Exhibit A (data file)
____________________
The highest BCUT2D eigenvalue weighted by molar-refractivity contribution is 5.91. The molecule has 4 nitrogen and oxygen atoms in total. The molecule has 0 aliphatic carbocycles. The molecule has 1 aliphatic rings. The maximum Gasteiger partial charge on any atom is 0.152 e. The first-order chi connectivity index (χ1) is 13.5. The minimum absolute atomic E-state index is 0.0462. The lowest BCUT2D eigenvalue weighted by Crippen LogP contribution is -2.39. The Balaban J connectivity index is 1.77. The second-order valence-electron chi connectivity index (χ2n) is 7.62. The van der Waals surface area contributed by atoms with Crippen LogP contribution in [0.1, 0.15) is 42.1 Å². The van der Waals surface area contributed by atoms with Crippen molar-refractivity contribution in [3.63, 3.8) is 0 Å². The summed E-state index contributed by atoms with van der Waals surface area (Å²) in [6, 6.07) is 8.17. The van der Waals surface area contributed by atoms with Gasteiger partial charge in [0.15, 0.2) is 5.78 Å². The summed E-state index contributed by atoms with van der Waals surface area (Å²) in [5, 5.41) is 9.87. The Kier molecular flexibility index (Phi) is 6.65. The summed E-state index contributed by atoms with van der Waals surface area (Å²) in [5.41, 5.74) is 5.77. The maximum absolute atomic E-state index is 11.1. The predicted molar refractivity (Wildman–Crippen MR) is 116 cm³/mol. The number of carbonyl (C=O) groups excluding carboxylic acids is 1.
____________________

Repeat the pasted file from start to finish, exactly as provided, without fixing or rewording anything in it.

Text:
The highest BCUT2D eigenvalue weighted by molar-refractivity contribution is 5.91. The molecule has 4 nitrogen and oxygen atoms in total. The molecule has 0 aliphatic carbocycles. The molecule has 1 aliphatic rings. The maximum Gasteiger partial charge on any atom is 0.152 e. The first-order chi connectivity index (χ1) is 13.5. The minimum absolute atomic E-state index is 0.0462. The lowest BCUT2D eigenvalue weighted by Crippen LogP contribution is -2.39. The Balaban J connectivity index is 1.77. The second-order valence-electron chi connectivity index (χ2n) is 7.62. The van der Waals surface area contributed by atoms with Crippen LogP contribution in [0.1, 0.15) is 42.1 Å². The van der Waals surface area contributed by atoms with Crippen molar-refractivity contribution in [3.63, 3.8) is 0 Å². The summed E-state index contributed by atoms with van der Waals surface area (Å²) in [6, 6.07) is 8.17. The van der Waals surface area contributed by atoms with Gasteiger partial charge in [0.15, 0.2) is 5.78 Å². The summed E-state index contributed by atoms with van der Waals surface area (Å²) in [5, 5.41) is 9.87. The Kier molecular flexibility index (Phi) is 6.65. The summed E-state index contributed by atoms with van der Waals surface area (Å²) in [5.41, 5.74) is 5.77. The maximum absolute atomic E-state index is 11.1. The predicted molar refractivity (Wildman–Crippen MR) is 116 cm³/mol. The number of carbonyl (C=O) groups excluding carboxylic acids is 1.